Carrot cake revealed my baking dark side. Years ago in the era before I became obsessed with baking, my friend and I baked a carrot cake together. It went along fine until she tried to measure a tablespoon of baking powder instead of a teaspoon, and added the entire egg (shell and all!) into the mixing bowl.
It ended with me standing on a stool holding a wooden spoon, dictating the recipe to her like a military general.
I’m not proud of these memories. But I can accept that very occasionally, under stressful situations, I can become a little “tense” in the kitchen. I like to think I’ve improved with age, but I think it’s more just that now when cooking with friends, I don’t lift a finger to help.
Lest the evil carrot cake dictator should emerge and take over and the wooden spoon make a second appearance.
Making this carrot cake was different from that first carrot cake for lots of reasons. For starters, I made it calmly and methodically with no shouting whatsoever! And the cake itself has had a makeover too.
Instead of a traditional sugar-filled dessert made with lots of eggs and butter, this cake is made entirely of natural and wholesome ingredients.
Sweetened with agave nectar and mashed bananas, it is dense and fruity. Just how I like my carrot cakes! It’s studded with lots of nuts and raisins and bursting with cinnamon and nutmeg.
But the best part by far is the icing. I made a version of the yogurt icing I topped my gluten-free banana chai cupcakes with, substituting half the yogurt with ricotta. The result was a super creamy and light icing that tasted almost like creme fraiche.
Scented with honey and dusted with crunchy nuts, this ended up as the best layer cake I think I’ve made so far. And by far the healthiest!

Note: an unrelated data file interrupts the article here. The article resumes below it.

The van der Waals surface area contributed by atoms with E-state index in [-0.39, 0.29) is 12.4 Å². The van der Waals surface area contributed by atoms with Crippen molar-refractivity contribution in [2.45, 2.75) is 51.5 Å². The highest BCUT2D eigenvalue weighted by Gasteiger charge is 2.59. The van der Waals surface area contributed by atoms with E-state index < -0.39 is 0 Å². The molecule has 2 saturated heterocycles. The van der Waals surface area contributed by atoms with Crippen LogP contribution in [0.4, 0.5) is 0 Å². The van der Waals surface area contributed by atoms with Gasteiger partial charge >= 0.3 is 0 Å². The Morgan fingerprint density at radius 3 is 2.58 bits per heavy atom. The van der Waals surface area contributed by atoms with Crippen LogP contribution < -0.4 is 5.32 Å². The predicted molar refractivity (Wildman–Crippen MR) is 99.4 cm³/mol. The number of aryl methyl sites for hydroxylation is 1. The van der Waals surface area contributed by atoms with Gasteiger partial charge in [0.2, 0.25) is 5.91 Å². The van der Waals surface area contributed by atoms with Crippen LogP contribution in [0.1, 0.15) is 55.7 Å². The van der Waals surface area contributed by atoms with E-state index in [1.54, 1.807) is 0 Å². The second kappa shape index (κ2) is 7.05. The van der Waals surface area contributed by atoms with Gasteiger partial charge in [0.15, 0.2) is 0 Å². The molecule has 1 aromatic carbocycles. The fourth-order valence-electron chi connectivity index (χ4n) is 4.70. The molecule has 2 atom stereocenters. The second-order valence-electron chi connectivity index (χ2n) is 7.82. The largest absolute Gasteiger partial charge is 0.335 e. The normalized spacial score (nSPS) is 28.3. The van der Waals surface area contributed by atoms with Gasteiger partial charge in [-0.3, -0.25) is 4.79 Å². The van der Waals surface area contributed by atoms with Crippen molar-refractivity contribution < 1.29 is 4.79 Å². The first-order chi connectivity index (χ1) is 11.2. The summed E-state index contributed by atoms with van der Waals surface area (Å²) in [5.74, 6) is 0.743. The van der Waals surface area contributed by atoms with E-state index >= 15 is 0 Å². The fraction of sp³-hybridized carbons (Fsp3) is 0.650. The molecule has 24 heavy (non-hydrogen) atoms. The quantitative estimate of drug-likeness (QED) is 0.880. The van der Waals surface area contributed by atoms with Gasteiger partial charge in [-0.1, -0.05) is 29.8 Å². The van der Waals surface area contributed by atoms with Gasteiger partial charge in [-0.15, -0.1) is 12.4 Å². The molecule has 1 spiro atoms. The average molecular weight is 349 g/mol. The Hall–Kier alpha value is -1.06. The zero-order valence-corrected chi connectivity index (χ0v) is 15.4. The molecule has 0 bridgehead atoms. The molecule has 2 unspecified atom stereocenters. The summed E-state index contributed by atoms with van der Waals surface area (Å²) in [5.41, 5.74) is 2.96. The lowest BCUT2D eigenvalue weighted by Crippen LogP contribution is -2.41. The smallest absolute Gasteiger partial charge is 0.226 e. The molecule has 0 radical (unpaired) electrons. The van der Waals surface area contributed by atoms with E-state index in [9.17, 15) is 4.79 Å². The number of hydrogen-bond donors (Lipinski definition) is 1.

The recipe is adapted from this yummy carrot loaf from 101 cookbooks. I’ve been using this recipe for so long I don’t even read the recipe anymore. Over the years I’ve adapted it to be vegan (unless you ice it, obviously) and to suit whatever is on hand.
Today I only had two carrots, so I increased the bananas by an extra half. I also stopped putting in the olive oil ever since I made Wholesome Carrot Muffins without it, and didn’t even notice the difference until I found the cup of oil the next day.
This cake is great for special occasions and birthdays because it looks so festive and it lasts really well in the fridge.
Perfect for the Christmas season if you know what I’m saying! Start the icing the day before, but if you want to make a vegan version, maybe try a cashew cream or coconut topping.
- 1 cup mashed banana (about 3.5)
- 1.5 cups grated carrot (about 2)
- 60 ml (1/4 cup) agave nectar or runny honey
- 110 ml (1/2 cup) almond milk
- 2 tablespoons chia mixed with 4 tablespoons water to make a gel
- 45g (1/3 cup) raisins
- 45g (1/3 cup) chopped nuts and seeds (walnuts, almonds, pecans)
- 365g (2 cups) wholemeal flour
- 2 tsp baking powder
- 1 tsp cinnamon and 1/4 teaspoon nutmeg, ginger and allspice
- Put the yogurt and ricotta in a cloth inside a sieve, and tie up the cloth in a bundle. Keep in the fridge for about 2-3 hours, to drain.
- Preheat oven to 170C (340F) and line two 20cm (8 inches) sandwich pans. Mix all the wet ingredients together well and sift in the flour and baking powder and spices.
- Mix well to combine. Pour into tins and bake for 20-25 minutes, until golden and cooked through.
- Mix the icing with the honey well while the cake is cooling.
- Chop up the nuts into small chunks, leaving some bigger. Place one piece of cake on a plate and spread half the icing in the middle.
- Spread to the edges and sprinkle on half the nuts. Place on the top layer, even side down and spread the rest of the icing on top.
- Decorate with the nuts. Serves 8-10.
I’m working on a tofu icing to put on my next birthday cake, so keep updated!
Photos & Recipes by Lillian Crowther Gibson. Sugar&Cinnamon.